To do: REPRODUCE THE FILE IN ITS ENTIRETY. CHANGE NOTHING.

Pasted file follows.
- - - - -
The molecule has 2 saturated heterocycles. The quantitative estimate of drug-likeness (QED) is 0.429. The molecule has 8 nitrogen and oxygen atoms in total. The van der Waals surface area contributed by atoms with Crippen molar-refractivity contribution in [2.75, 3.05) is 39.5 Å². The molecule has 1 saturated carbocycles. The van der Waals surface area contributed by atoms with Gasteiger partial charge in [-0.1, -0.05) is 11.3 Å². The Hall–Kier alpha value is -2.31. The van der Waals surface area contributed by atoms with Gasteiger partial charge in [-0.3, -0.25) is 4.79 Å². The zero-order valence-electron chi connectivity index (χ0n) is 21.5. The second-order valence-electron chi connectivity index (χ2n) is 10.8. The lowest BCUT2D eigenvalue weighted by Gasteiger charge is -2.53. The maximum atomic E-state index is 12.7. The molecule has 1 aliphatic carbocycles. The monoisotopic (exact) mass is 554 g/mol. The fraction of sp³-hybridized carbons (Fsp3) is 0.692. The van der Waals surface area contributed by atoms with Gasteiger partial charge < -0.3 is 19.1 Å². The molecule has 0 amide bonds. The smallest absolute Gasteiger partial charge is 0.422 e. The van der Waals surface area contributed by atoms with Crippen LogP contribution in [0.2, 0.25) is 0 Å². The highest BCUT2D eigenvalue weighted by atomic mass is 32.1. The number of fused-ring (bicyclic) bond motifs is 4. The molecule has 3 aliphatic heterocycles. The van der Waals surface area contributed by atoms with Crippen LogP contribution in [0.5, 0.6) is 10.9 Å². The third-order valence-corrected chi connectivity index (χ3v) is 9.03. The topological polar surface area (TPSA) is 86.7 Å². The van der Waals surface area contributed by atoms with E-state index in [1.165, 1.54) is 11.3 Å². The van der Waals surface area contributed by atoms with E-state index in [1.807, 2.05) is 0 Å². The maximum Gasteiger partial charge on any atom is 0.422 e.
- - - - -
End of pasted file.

The molecule has 2 saturated heterocycles. The quantitative estimate of drug-likeness (QED) is 0.429. The molecule has 8 nitrogen and oxygen atoms in total. The van der Waals surface area contributed by atoms with Crippen molar-refractivity contribution in [2.75, 3.05) is 39.5 Å². The molecule has 1 saturated carbocycles. The van der Waals surface area contributed by atoms with Gasteiger partial charge in [-0.1, -0.05) is 11.3 Å². The Hall–Kier alpha value is -2.31. The van der Waals surface area contributed by atoms with Gasteiger partial charge in [-0.3, -0.25) is 4.79 Å². The zero-order valence-electron chi connectivity index (χ0n) is 21.5. The second-order valence-electron chi connectivity index (χ2n) is 10.8. The lowest BCUT2D eigenvalue weighted by Gasteiger charge is -2.53. The maximum atomic E-state index is 12.7. The molecule has 1 aliphatic carbocycles. The monoisotopic (exact) mass is 554 g/mol. The fraction of sp³-hybridized carbons (Fsp3) is 0.692. The van der Waals surface area contributed by atoms with Gasteiger partial charge < -0.3 is 19.1 Å². The molecule has 0 amide bonds. The smallest absolute Gasteiger partial charge is 0.422 e. The van der Waals surface area contributed by atoms with Crippen LogP contribution in [0.2, 0.25) is 0 Å². The highest BCUT2D eigenvalue weighted by atomic mass is 32.1. The number of fused-ring (bicyclic) bond motifs is 4. The molecule has 3 aliphatic heterocycles. The van der Waals surface area contributed by atoms with Crippen LogP contribution in [0.5, 0.6) is 10.9 Å². The third-order valence-corrected chi connectivity index (χ3v) is 9.03. The topological polar surface area (TPSA) is 86.7 Å². The van der Waals surface area contributed by atoms with E-state index in [1.165, 1.54) is 11.3 Å². The van der Waals surface area contributed by atoms with E-state index in [1.807, 2.05) is 0 Å². The maximum Gasteiger partial charge on any atom is 0.422 e.